MADISON, Wis. — One quarterback opened the season as a Heisman Trophy favorite. The other quarterback has played like a Heisman frontrunner in his absence.
Not a bad problem to have at Ohio State, is it?
Braxton Miller is the unquestioned star of the Buckeyes’ show, but backup Kenny Guiton has played brilliantly the past two games, albeit against lesser teams. Guiton ranks tied for fourth in the country in passing touchdowns (13) and has thrown just two interceptions.
Miller, who has not participated since spraining his left knee two weeks ago against San Diego State, has been cleared to play this week when No. 4 Ohio State (4-0) plays host to No. 23 Wisconsin (3-1) at 7 p.m. CT in The Horseshoe.
Quarterback controversy? Not according to Ohio State coach Urban Meyer.
“I keep thinking I just love both those players,” Meyer told reporters at his weekly Monday news conference. “If Kenny was a better wide receiver than one of our receivers, he would be playing receiver. If Braxton was a better running back or something, but they are not.
“And so someone has to come off the field. I just haven’t decided how we are going to do it. I know Braxton, if he has a good week of practice, will start. We’ll see how practice goes this week.”
Guiton became the first Ohio State quarterback ever to throw 12 touchdown passes over a three-game span, tallying two following Miller’s injury against San Diego State, four against Cal and six against an overmatched Florida A&M team last Saturday. All of Guiton’s scores came in the first half against the Rattlers on the way to a 76-0 victory.
But those numbers are not indicative of which player provides Ohio State with the best opportunity to win games in Big Ten play, nor of the impact Miller can truly have on a game.
Miller, a junior, has been the team’s starter since his freshman season and finished fifth in last year’s Heisman Trophy voting. Miller (2,068 yards) is just 13 yards shy of becoming Ohio State’s all-time rushing leader among quarterbacks. He also ranks 10th on OSU’s career passing yards list (3,405 yards).
On Monday, Meyer said Miller was at “90 percent,” though he hoped his quarterback would be at full strength by the time kickoff arrived.
Wisconsin coach Gary Andersen said Ohio State’s quarterback situation wouldn’t change his team’s approach as it prepared for the game.
“I don’t think it matters,” Andersen said. “Whoever’s in there. One guy might do that better than the other. Here comes this guy or that guy or let’s expect this offense or that offense. It’s still a tough offense regardless.”
If Miller is indeed the starter, members of Wisconsin’s defense can take solace in knowing they have slowed the Buckeyes’ standout in past matchups. As a freshman two seasons ago, Miller threw for just 89 yards, though he passed for the game-winning touchdown in the final minute of a 33-29 victory.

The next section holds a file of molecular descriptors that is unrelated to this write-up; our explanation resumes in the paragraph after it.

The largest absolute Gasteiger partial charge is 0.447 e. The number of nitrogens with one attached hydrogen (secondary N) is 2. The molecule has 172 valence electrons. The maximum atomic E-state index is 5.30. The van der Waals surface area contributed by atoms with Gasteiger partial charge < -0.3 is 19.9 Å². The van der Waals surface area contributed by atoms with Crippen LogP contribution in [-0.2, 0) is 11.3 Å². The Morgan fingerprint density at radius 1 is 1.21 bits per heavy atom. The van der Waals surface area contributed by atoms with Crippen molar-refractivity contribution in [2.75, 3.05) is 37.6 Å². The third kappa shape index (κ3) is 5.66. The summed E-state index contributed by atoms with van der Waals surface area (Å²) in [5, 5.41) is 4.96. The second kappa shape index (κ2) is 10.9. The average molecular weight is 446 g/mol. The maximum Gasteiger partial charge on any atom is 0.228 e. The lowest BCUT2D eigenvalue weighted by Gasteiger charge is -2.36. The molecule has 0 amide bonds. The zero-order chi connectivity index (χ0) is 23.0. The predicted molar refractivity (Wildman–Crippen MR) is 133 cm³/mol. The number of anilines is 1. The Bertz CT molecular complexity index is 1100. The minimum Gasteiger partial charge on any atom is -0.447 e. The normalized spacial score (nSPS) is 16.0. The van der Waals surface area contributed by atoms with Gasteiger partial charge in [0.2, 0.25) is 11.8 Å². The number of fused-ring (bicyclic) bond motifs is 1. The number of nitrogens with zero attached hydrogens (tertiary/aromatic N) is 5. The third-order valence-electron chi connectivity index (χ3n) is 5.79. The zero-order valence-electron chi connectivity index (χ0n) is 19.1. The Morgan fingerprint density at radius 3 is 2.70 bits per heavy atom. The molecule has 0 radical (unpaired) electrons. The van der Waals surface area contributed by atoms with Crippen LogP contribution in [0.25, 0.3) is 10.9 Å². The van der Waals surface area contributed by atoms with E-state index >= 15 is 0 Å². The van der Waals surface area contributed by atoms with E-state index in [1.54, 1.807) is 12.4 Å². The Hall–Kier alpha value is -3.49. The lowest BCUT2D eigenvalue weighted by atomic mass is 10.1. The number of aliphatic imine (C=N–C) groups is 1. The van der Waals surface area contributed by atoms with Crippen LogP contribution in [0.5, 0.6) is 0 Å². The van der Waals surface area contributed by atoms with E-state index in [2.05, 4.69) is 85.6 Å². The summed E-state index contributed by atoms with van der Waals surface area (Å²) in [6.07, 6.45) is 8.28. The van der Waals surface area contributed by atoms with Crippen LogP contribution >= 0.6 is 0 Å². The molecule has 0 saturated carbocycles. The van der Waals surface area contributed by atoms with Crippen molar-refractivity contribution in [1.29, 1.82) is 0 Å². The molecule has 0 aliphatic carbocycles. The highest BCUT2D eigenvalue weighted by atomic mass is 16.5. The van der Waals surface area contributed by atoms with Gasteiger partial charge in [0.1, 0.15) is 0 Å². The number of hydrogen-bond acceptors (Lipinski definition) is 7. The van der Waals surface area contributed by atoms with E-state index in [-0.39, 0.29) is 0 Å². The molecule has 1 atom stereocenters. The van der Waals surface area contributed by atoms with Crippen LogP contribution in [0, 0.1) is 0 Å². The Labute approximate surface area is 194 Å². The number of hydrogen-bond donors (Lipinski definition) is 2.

A year ago, Miller completed 10 of 18 passes for 97 yards with no touchdowns or interceptions during Ohio State’s 21-14 overtime victory at Camp Randall Stadium.
Miller also ran 23 times for just 48 yards — a yards-per-carry average of 2.1. It was his lowest passing output of the season and his second-lowest rushing performance.
“I thought we did a really good job of keeping him in the pocket when we were pass rushing,” Badgers nose guard Beau Allen said. “We kind of did something different where, I’m not the biggest fan of this obviously, but we took some lighter, faster guys and put them in to try to keep him in the pocket. I thought we kind of rattled him. And then when he did escape the pocket, we did a great job of tracking him down.”
Badgers linebacker Chris Borland noted Wisconsin maintained control of the edges to not allow Miller to escape for long rushing gains. Miller’s longest run last season against the Badgers went for 10 yards.
Can the Badgers implement the same scheme despite operating out of a 3-4 base defense this season instead of a 4-3?
“Yeah, I think we have the personnel more so this year,” Borland said. “When we have four guys with their hands in the dirt, that’s a little harder to contain option looks, spread looks. The 3-4 works to our advantage. It’s really all the same guys back from last year.”
Saturday’s game will surely represent a contrast of styles. Ohio State ranks No. 4 in the country in scoring offense (52.5 points per game), while Wisconsin ranks 10th in scoring defense (10.5 points per game).
Wisconsin’s defense this season is predicated on being aggressive, but the Badgers will have to find a happy medium to avoid surrendering the big play — or several big plays against Miller’s fully healthy legs.
“You’ve got to contain the quarterback run game,” Andersen said. “But you’ve also got to understand they’re going to get theirs. They’re going to get some plays. The key is how do you react to the next play?”